Milk fever

Milk fever

This metabolic disorder occurs around parturition in mature dairy cows and is characterised by general muscle weakness and circulatory collapse.


In every cow and heifer the concentration of calcium in the blood falls at or just after calving. When this fall is excessive, milk fever develops. Only about 50 per cent of the calcium in the blood is immediately available. During gestation the gradual increased demand for calcium by the calf is met by an increased absorption from the gut. At calving there is a sudden increase in the demand for available calcium as colostrum/milk is produced. The calcium in the blood suddenly drops as a result of a temporary inability by the newly calved cow to replace this calcium. It is when this drop is excessive that clinical signs of milk fever become apparent.

During the first day of lactation, the demand for calcium is about three times the total available. However, it takes about two days for the calcium homeostatic mechanisms to adjust to this sudden demand associated with the onset of lactation.

Around calving, there is stasis of the intestinal tract for a short period and the animal*s appetite is decreased. While the food intake of heifers drops only slightly, that of a mature cow may decrease to only 20 per cent of her normal intake. This period of reduced calcium intake, which can persist from 8 to 20 hours, is crucial in determining the degree of hypocalcaemia because absorption from the gut constitutes the dominant or only source of calcium.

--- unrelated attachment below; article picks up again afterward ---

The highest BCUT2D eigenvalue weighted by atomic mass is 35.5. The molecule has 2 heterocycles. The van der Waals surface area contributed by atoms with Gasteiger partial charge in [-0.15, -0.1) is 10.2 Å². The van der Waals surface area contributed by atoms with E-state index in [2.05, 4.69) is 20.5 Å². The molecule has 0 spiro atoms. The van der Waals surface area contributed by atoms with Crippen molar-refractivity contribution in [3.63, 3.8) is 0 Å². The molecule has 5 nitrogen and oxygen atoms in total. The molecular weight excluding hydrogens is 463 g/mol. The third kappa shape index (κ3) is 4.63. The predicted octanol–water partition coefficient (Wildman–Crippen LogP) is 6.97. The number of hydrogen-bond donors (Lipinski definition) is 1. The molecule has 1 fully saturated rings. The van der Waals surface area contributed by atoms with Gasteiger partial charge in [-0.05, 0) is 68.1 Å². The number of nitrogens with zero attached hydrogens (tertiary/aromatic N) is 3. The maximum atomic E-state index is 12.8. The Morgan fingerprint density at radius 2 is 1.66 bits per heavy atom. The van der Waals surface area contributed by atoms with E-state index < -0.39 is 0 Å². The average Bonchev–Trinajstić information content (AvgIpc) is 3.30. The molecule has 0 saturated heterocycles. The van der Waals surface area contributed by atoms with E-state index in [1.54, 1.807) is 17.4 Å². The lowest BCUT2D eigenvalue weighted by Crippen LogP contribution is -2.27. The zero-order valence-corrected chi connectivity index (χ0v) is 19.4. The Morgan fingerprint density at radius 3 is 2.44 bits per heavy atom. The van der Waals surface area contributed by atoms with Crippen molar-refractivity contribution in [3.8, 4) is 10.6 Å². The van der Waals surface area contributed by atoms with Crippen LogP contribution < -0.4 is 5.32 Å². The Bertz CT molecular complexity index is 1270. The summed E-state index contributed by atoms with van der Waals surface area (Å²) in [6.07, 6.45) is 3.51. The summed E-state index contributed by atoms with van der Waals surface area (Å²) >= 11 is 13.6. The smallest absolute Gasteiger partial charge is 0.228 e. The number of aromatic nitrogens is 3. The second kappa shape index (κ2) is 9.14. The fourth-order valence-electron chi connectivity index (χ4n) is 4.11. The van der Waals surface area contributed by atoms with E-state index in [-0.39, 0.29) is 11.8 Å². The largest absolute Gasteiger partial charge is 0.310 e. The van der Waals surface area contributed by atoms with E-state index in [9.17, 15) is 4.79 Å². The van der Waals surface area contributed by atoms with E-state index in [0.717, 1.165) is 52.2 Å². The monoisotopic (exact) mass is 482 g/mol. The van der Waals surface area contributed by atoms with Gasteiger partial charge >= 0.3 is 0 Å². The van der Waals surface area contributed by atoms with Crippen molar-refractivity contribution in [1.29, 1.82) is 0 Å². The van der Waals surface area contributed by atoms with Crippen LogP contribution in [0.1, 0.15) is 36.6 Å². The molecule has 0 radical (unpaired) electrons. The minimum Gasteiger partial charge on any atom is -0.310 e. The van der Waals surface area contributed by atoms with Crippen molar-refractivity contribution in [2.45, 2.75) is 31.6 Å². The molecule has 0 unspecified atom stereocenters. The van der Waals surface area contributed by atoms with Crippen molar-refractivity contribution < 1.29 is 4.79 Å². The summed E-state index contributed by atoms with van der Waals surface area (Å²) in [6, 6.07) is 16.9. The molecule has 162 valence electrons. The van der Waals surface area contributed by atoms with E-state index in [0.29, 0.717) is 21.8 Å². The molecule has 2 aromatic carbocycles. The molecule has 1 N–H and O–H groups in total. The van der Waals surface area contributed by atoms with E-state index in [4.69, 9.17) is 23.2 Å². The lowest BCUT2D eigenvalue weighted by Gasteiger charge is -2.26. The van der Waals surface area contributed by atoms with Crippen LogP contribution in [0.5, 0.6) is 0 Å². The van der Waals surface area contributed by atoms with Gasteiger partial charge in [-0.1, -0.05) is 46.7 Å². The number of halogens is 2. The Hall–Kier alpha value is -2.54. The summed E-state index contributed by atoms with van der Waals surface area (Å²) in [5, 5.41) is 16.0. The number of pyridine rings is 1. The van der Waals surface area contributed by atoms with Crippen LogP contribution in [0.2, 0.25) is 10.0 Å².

Furthermore, as a cow gets older the amount of calcium which can be mobilised quickly from the bones decreases progressively. This means that there is an increased dependence on diet as a major source of calcium and this makes the individual increasingly susceptible to hypocalcaemia when her food intake is suddenly decreased. Cattle fed a diet high in calcium during the last few weeks before calving are particularly susceptible to the development of milk fever because they become entirely dependent on absorption from the gut with resorption from the bones almost nil. Conversely, when cows are fed very little calcium before calving, active bone resorption is stimulated and susceptibility to clinical milk fever is reduced presumably because such individuals are not solely dependent upon dietary sources.


Milk fever is a modern disease and almost invariably affects high yielding dairy cows. There is no doubt that within breeds, the condition occurs regularly in certain families. This disorder is rare in heifers, uncommon in second calvers with the highest incidence being in 5 to 6 year old cows. Although cases arise throughout the year, the incidence is highest in Britain in the late summer and autumn. About 10 per cent of the cases occur during the two days before calving while 80% occur in the 3 days following calving.

Clinical signs

A cow with milk fever can progress to death through three clinically recognisable stages:

Prodromal stage - The cow is apprehensive tending to paddle especially with her hind legs. There are widespread muscle tremors and slight hyperaesthesia. There is smooth muscle paralysis which results in an inability to swallow, consequently inappetance and low thirst, ruminal stasis with the passing of small amounts of dry faeces or none or all, and the suspension of urination. These signs can regress spontaneously or they canmilkfever.jpg become more severe. In the latter instance, the cow falls down and, after trying to get to her feet several times, she will lie in sternal recumbency with her hind legs stuck out awkwardly.